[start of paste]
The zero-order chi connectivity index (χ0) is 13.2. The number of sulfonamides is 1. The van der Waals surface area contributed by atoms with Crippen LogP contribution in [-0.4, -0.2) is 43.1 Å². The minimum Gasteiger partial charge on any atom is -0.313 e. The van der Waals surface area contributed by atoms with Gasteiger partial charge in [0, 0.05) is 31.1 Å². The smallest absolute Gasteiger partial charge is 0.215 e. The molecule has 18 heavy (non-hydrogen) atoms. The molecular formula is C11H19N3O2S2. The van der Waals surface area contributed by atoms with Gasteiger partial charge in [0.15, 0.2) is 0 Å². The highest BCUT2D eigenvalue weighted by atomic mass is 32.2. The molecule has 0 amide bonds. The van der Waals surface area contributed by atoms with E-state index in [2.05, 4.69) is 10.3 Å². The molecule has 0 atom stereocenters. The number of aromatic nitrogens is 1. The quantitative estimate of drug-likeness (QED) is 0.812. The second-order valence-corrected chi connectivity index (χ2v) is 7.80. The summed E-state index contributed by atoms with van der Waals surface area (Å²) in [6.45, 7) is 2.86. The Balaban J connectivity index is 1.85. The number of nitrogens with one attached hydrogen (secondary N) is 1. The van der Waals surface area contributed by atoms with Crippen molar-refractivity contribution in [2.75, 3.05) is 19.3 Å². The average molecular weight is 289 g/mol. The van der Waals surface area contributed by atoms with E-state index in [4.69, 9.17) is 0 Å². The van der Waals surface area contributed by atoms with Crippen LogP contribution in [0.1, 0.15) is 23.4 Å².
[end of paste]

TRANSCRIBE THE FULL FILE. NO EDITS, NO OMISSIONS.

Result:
The zero-order chi connectivity index (χ0) is 13.2. The number of sulfonamides is 1. The van der Waals surface area contributed by atoms with Crippen LogP contribution in [-0.4, -0.2) is 43.1 Å². The minimum Gasteiger partial charge on any atom is -0.313 e. The van der Waals surface area contributed by atoms with Gasteiger partial charge in [0, 0.05) is 31.1 Å². The smallest absolute Gasteiger partial charge is 0.215 e. The molecule has 18 heavy (non-hydrogen) atoms. The molecular formula is C11H19N3O2S2. The van der Waals surface area contributed by atoms with Gasteiger partial charge in [0.15, 0.2) is 0 Å². The highest BCUT2D eigenvalue weighted by atomic mass is 32.2. The molecule has 0 amide bonds. The van der Waals surface area contributed by atoms with E-state index in [2.05, 4.69) is 10.3 Å². The molecule has 0 atom stereocenters. The number of aromatic nitrogens is 1. The quantitative estimate of drug-likeness (QED) is 0.812. The second-order valence-corrected chi connectivity index (χ2v) is 7.80. The summed E-state index contributed by atoms with van der Waals surface area (Å²) in [6.45, 7) is 2.86. The Balaban J connectivity index is 1.85. The number of nitrogens with one attached hydrogen (secondary N) is 1. The van der Waals surface area contributed by atoms with Crippen molar-refractivity contribution in [2.75, 3.05) is 19.3 Å². The average molecular weight is 289 g/mol. The van der Waals surface area contributed by atoms with E-state index in [4.69, 9.17) is 0 Å². The van der Waals surface area contributed by atoms with Crippen LogP contribution in [0.1, 0.15) is 23.4 Å².